(From Maine DOE Website)
AUGUSTA – The four-year graduation rate for Maine high schools rose for a third year in a row, to 85.34 percent for 2012. It’s a rise of more than 1½ percentage points from the previous year and nearly 5 percentage points since 2009.
Of Maine’s 133 high schools, 48 – more than a third – did not reach the 83 percent target set according to the federal accountability standards; more than 40 percent of Maine high schools did not improve their graduation rate from the year before.
View the graduation rate data (Includes historical data back to 2005-6)
What is sequestration? (From Maine.gov)
In current discussion, “sequestration” or “the sequester” are terms used to describe the automatic budget cuts passed into law under the Budget Control Act in August 2011. The Act contained new agreements on spending levels and the debt ceiling and created a Congressional Debt Supercommittee (formally known as the Joint Congressional Committee on Deficit Reduction). This Supercommittee, made up of members from the House and Senate on both sides of the aisle, was instructed to cut at least $1.5 trillion from the federal budget. If the Supercommittee failed to present an agreement containing cuts of at least $1.2 trillion over the next 10 years, the Act would trigger automatic budgetary cuts.
The vote that was held today in the affirmative, 129 to 11, was to protect concealed handgun permit information on a temporary basis or LD 576. That temporary basis is only for 60 days. This is 60 days where, through the legislative committee process, we can properly vet Rep. Wilson’s bill to enact the same concept on a permanent basis. Let me try and explain my vote in support of the moratorium and a few concerns I’ve had.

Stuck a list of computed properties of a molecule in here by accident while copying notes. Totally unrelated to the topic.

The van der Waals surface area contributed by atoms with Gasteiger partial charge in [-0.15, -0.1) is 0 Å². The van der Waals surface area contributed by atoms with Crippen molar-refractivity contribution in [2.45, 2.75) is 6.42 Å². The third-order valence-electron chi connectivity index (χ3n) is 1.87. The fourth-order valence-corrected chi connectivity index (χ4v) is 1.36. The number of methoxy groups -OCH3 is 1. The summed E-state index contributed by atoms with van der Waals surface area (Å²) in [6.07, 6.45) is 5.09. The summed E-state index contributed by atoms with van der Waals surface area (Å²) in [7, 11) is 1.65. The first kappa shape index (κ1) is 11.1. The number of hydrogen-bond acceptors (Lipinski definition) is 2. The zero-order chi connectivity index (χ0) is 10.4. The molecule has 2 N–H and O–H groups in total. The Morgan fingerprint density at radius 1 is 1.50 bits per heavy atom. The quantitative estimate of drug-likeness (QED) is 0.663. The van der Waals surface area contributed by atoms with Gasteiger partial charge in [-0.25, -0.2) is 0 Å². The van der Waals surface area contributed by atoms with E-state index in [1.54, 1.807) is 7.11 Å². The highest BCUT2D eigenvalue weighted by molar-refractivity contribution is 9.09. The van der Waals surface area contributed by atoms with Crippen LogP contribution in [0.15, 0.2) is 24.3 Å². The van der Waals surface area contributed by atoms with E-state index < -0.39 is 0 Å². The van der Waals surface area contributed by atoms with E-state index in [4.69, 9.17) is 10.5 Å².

Number one: Do I think we should rush bills through without public hearings, committee vetting, and proper debate from constituents of our district? No.
While I did receive countless emails, Facebook messages, and even some phone calls, a few days over a holiday weekend doesn’t give the public enough time, and for that matter legislators enough time, to debate a contentious issue. Picking and choosing when to listen to the legislative rules to forgo committee process and public hearing to send out a piece of legislation quickly is also a dangerous route for government to take. Imagine though working this fast on emergency legislation to help fix our failing economy?
Final Vote 129 to 11 in the positive. I voted to support the final bill with the Senate amendment. More analysis on my vote to come.
Click images below to view bill
By Kristy Wagner Staff Writer
AUGUSTA – Bipartisanship is the ultimate goal for Rep. Justin Chenette of Saco. The legislature’s youngest member has formed a legislative youth caucus he hopes will bring together Democrats and Republicans.
Currently, there is a record number of 13 members in the Maine Legislature who are younger than 30, but the caucus welcomes any state representative or senator, democrat or republican, who “aims to improve the lives of young Mainers.”
“The purpose of this caucus is to bridge the political divide between parties and set the example of strong bipartisanship for the rest of the legislature,” Chenette said in a prepared statement. “Finding solutions to the issues we face isn’t democratic or republican and legislators on both sides generally want to work together.”
Chenette will serve as the vice chairman of this newly formed caucus that will work on ways of finding common ground on issues impacting the younger generations, such as college affordability and jobs. The goal of focusing the caucus on these issues is to keep young people working and living in the state.